# Q: Heine-Borel Theorem From Rudin's PMA 3rd

In Theorem 2.41 on page 40, to show that a compact set is bounded, it is assumed that it is not. Since it is not bounded, it must contain points $\mathbf{x}_n$ with

$|\mathbf{x}_n|>n, \,\,\,n=1,2,\dots$

According to the text, the set $S$ consisting of these points $\mathbf{x}_n$ is infinite and clearly has no limit point in $\mathbb{R}^k$.

Can someone please explain to me how $S$ "clearly" has no limit point in $\mathbb{R}^k$? To give a specific example of what is confusing me, say $n=1$, then every neighborhood of $\mathbf{x}_n = (1,1,\dots,1)$ has a point $\mathbf{q}\neq \mathbf{x}_n$ such that $|\mathbf{q}|>1 \Rightarrow \mathbf{q}\in S$.So how is that $\mathbf{x}_n$, which is in $\mathbb{R}^k$, is not a limit point?

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@TrevorWilson How is it a single point? $\mathbf{x}_n > 1$ is the set of all points outside the unit ball. – AnonSubmitter85 Feb 15 '13 at 8:07
Each $x_{i}$ is a single point. $x_{n} > 1$ means that the $n$th element of the sequence is greater than $1$. It does not describe a set. – Isaac Solomon Feb 15 '13 at 8:09
I think a more direct proof is to note that $B(0,n)$ is an open cover, hence has a finite subcover. Hence the set is bounded. – copper.hat Feb 15 '13 at 8:09
Another proof is that if you know continuous functions take maximum values on compact sets, then the map $x \to |x|$ must have a maximum on a compact set, so the set must be bounded. – Isaac Solomon Feb 15 '13 at 8:10
To me, "$|\mathbf{x}_3| > 3$" is an inequality that may or may not be satisfied by the point $\mathbf{x}_3$ (and we choose $\mathbf{x}_3$ so that it is satisfied.) – Trevor Wilson Feb 15 '13 at 8:30

For a set A to be bounded, it is essential that all the points of A can be placed in a ball". But here you have a countable collection outside any open ball you can conjure. Thus it contradicts.

This is the logical flow: You want to show: Every inf subset has a limit point implies bounded (closed is afterwards).

So lets proceed via Reductio Ad absurdum. You have every inf subset has a limit point. Assume your set, say A, is unbounded. Then you can pick points $x_n \in A$ such that $|x_n| > n$ (If the set were bounded, you would stop for some n). Hence you get a countable sequence $x_n$. But this is an infinite subset of A. It must have a limit point, but it doesn't as this sequence diverges. Contradiction.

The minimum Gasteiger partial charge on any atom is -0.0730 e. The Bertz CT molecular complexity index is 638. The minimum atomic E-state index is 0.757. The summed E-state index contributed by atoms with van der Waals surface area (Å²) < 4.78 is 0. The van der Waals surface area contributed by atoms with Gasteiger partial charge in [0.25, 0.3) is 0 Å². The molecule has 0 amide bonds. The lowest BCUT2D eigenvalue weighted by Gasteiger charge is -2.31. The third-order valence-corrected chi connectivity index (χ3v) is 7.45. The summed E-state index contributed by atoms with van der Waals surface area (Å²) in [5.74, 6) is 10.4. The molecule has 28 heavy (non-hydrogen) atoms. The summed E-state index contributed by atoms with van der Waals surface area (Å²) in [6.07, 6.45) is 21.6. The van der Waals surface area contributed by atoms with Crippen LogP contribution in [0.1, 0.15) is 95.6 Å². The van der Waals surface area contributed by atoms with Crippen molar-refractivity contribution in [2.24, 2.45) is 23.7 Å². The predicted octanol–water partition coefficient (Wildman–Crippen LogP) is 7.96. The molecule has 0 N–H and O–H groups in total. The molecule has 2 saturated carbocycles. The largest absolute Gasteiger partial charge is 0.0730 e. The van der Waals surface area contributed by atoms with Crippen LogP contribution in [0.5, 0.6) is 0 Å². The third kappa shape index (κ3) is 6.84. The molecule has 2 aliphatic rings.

Hope that clarifies it. A key thing in the proof is that you can pick your $x_n$ distinct. If you could not, you have a finite set that is trivially bounded.

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If $\{\mathbf{x}_n\}$ has limit point, then there exists $\mathbf{p}$ such that $B(\mathbf{p} , 1)$ contains elements of $\{\mathbf{x}_n\}$ infinitely many. And there exists natural number $N$ satisfy that $|\mathbf{p}|<N$.But if $n>N+2$, then $\mathbf{x}_n$ does not cotained $B(\mathbf{p} , 1)$. So $B(\mathbf{p} , 1)$ must contain elements of $\{\mathbf{x}_n\}$ finitely many, it is contradicted that $B(\mathbf{p} , 1)$ contains elements of $\{\mathbf{x}_n\}$ infinitely many.

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I do not understand what you mean when you say, "And there exists natural number N satisfy that $|\mathbf{p}|<N$." Plus, the example I gave above has infinitely many points in its neighborhood since $\mathbf{R}^k$ is dense. – AnonSubmitter85 Feb 15 '13 at 8:13
@AnonSubmitter85 For example, $N= \lfloor |\mathbf{p}| \rfloor +1$. $N$ is natural number and $|\mathbf{p}| <N$. – Hanul Jeon Feb 15 '13 at 8:17
How are you interpreting the set $S$? Do you read its definition to mean that it is non-dense subset of $\mathbb{R}^k$? If so, how? I read $\mathbf{x}_n>1$ to be the set of all points outside the ball of radius $n$, which means that neighbourhoods in $S$ will have necessarily have infinitely many points. – AnonSubmitter85 Feb 15 '13 at 8:25
@AnonSubmitter85 correct my answer. $S$ can be a dense subset of $\mathbb{R}^k$, but $\{\mathbf{x}_n\}$ is not. – Hanul Jeon Feb 15 '13 at 9:13

If $x$ is a limit point of $S$, we can find a subsequence of $\{x_{n}\}$ converging to $x$. Then that subsequence is bounded. But no subsequence of $\{x_{n}\}$ is bounded.

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Appreciated. And I know there are other proofs that I can consult. However, I am trying to understand the specific referenced claim. – AnonSubmitter85 Feb 15 '13 at 8:09